- Editors' decisions to accept or reject a paper for publication should be based only on the paper's importance, originality, and clarity, and the study's relevance to the remit of the journal.
- Studies that challenge previous work published in the journal should be given an especially sympathetic hearing.
- Studies reporting negative results should not be excluded.
- All original studies should be peer reviewed before publication, taking into full account possible bias due to related or conflicting interests.
- Editors must treat all submitted papers as confidential.
- When a published paper is subsequently found to contain major flaws, editors must accept responsibility for correcting the record prominently and promptly.
The second part of the guidelines summarises the principles involved when dealing with suspected misconduct, advises on how to investigate both serious and less serious misconduct, and then suggests eight possible sanctions that may be applied (separately or in combination and ranked in approximate order of severity). Finally, details of other guidelines on research ethics and published codes of conduct are listed in an Appendix.
COPE has no statutory powers and the guidelines are intended to be advisory rather than prescriptive. Although COPE consulted widely in the development of the guidelines, it is expected that they will evolve with time. They will be reviewed and refined as necessary each year.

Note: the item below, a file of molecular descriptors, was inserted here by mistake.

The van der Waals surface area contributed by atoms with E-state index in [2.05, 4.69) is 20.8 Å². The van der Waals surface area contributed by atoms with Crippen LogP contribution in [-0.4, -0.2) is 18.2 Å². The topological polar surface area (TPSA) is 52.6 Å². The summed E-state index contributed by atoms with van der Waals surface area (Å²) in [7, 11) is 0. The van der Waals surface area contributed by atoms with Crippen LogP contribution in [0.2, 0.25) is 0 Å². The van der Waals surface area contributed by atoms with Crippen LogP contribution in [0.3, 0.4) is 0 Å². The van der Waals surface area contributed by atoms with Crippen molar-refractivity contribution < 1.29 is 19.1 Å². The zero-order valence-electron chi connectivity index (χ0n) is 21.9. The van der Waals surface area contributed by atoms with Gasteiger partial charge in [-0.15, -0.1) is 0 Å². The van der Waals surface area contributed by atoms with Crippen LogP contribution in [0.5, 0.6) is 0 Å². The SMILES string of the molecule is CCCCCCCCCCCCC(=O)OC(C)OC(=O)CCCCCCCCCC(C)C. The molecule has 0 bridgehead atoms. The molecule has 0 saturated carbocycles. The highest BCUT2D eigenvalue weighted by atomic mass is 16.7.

In common with many editors of other biomedical journals these gguidelines were endorsed by the editor of theAnnals, who feels that they usefully summarise acceptable, expected standards of conduct by authors, reviewers, and editors. The Annals has a tradition of interest in all aspects of professional conduct relating to research and publication, and has recognised the importance of appropriate process and editorial responsibility when misconduct arises.5 We hope that submitting authors and reviewers for the Annals will read the COPE guidelines with interest and join the editor and his board in advancing awareness of the issues involved, and in promoting the highest standards of ethical conduct for research and publication.
If you wish to reuse any or all of this article please use the link below which will take you to the Copyright Clearance Center’s RightsLink service. You will be able to get a quick price and instant permission to reuse the content in many different ways.